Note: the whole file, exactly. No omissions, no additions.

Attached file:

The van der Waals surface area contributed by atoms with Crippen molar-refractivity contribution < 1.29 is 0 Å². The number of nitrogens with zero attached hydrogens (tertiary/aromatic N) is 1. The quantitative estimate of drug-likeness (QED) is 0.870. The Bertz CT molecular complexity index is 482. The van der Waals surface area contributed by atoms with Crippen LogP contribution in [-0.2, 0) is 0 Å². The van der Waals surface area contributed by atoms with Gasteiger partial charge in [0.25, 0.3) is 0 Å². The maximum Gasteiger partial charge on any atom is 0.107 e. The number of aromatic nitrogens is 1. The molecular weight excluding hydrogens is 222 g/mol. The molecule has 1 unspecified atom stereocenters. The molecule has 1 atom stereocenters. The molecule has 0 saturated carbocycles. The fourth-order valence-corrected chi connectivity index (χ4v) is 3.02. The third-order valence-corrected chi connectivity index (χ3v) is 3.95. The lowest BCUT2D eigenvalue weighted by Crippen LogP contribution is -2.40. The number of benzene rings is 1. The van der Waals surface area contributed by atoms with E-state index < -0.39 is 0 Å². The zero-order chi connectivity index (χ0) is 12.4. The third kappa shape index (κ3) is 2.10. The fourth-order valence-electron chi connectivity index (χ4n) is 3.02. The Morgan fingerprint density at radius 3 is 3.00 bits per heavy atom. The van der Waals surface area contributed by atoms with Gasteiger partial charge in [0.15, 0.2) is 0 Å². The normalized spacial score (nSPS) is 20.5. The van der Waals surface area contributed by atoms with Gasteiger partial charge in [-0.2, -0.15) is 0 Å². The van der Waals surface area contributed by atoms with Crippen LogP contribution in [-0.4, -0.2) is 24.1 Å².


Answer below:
The van der Waals surface area contributed by atoms with Crippen molar-refractivity contribution < 1.29 is 0 Å². The number of nitrogens with zero attached hydrogens (tertiary/aromatic N) is 1. The quantitative estimate of drug-likeness (QED) is 0.870. The Bertz CT molecular complexity index is 482. The van der Waals surface area contributed by atoms with Crippen LogP contribution in [-0.2, 0) is 0 Å². The van der Waals surface area contributed by atoms with Gasteiger partial charge in [0.25, 0.3) is 0 Å². The maximum Gasteiger partial charge on any atom is 0.107 e. The number of aromatic nitrogens is 1. The molecular weight excluding hydrogens is 222 g/mol. The molecule has 1 unspecified atom stereocenters. The molecule has 1 atom stereocenters. The molecule has 0 saturated carbocycles. The fourth-order valence-corrected chi connectivity index (χ4v) is 3.02. The third-order valence-corrected chi connectivity index (χ3v) is 3.95. The lowest BCUT2D eigenvalue weighted by Crippen LogP contribution is -2.40. The number of benzene rings is 1. The van der Waals surface area contributed by atoms with E-state index < -0.39 is 0 Å². The zero-order chi connectivity index (χ0) is 12.4. The third kappa shape index (κ3) is 2.10. The fourth-order valence-electron chi connectivity index (χ4n) is 3.02. The Morgan fingerprint density at radius 3 is 3.00 bits per heavy atom. The van der Waals surface area contributed by atoms with Gasteiger partial charge in [0.15, 0.2) is 0 Å². The normalized spacial score (nSPS) is 20.5. The van der Waals surface area contributed by atoms with Gasteiger partial charge in [-0.2, -0.15) is 0 Å². The van der Waals surface area contributed by atoms with Crippen LogP contribution in [-0.4, -0.2) is 24.1 Å².